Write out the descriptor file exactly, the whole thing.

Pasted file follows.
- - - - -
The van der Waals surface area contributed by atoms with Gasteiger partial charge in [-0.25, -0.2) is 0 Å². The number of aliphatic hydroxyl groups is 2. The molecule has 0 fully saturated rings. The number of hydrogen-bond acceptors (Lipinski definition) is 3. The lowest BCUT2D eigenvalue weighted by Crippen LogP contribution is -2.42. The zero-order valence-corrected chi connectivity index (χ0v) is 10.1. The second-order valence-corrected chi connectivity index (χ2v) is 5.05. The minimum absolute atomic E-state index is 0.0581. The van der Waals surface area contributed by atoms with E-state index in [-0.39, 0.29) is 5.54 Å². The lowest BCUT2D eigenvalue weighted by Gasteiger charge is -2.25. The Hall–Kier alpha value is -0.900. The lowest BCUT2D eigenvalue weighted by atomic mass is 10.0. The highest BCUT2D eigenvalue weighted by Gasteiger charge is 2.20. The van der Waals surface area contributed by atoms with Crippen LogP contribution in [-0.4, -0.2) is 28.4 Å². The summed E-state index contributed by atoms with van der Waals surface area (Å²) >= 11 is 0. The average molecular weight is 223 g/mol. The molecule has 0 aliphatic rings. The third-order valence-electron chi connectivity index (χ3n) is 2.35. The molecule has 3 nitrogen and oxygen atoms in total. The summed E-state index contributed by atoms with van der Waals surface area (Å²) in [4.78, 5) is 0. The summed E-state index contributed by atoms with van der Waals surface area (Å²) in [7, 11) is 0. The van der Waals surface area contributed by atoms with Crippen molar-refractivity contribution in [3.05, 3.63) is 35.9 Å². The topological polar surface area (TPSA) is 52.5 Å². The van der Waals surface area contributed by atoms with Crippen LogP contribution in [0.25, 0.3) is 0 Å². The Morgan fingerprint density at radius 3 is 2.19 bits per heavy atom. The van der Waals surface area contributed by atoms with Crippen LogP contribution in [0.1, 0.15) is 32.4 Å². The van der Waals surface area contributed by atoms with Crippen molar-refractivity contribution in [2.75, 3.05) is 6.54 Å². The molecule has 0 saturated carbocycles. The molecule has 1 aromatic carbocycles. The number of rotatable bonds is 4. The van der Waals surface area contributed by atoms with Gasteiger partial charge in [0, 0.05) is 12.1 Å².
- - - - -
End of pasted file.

The van der Waals surface area contributed by atoms with Gasteiger partial charge in [-0.25, -0.2) is 0 Å². The number of aliphatic hydroxyl groups is 2. The molecule has 0 fully saturated rings. The number of hydrogen-bond acceptors (Lipinski definition) is 3. The lowest BCUT2D eigenvalue weighted by Crippen LogP contribution is -2.42. The zero-order valence-corrected chi connectivity index (χ0v) is 10.1. The second-order valence-corrected chi connectivity index (χ2v) is 5.05. The minimum absolute atomic E-state index is 0.0581. The van der Waals surface area contributed by atoms with E-state index in [-0.39, 0.29) is 5.54 Å². The lowest BCUT2D eigenvalue weighted by Gasteiger charge is -2.25. The Hall–Kier alpha value is -0.900. The lowest BCUT2D eigenvalue weighted by atomic mass is 10.0. The highest BCUT2D eigenvalue weighted by Gasteiger charge is 2.20. The van der Waals surface area contributed by atoms with Crippen LogP contribution in [-0.4, -0.2) is 28.4 Å². The summed E-state index contributed by atoms with van der Waals surface area (Å²) >= 11 is 0. The average molecular weight is 223 g/mol. The molecule has 0 aliphatic rings. The third-order valence-electron chi connectivity index (χ3n) is 2.35. The molecule has 3 nitrogen and oxygen atoms in total. The summed E-state index contributed by atoms with van der Waals surface area (Å²) in [4.78, 5) is 0. The summed E-state index contributed by atoms with van der Waals surface area (Å²) in [7, 11) is 0. The van der Waals surface area contributed by atoms with Crippen molar-refractivity contribution in [3.05, 3.63) is 35.9 Å². The topological polar surface area (TPSA) is 52.5 Å². The van der Waals surface area contributed by atoms with Crippen LogP contribution in [0.25, 0.3) is 0 Å². The Morgan fingerprint density at radius 3 is 2.19 bits per heavy atom. The van der Waals surface area contributed by atoms with Crippen LogP contribution in [0.1, 0.15) is 32.4 Å². The van der Waals surface area contributed by atoms with Crippen molar-refractivity contribution in [2.75, 3.05) is 6.54 Å². The molecule has 0 saturated carbocycles. The molecule has 1 aromatic carbocycles. The number of rotatable bonds is 4. The van der Waals surface area contributed by atoms with Gasteiger partial charge in [0, 0.05) is 12.1 Å².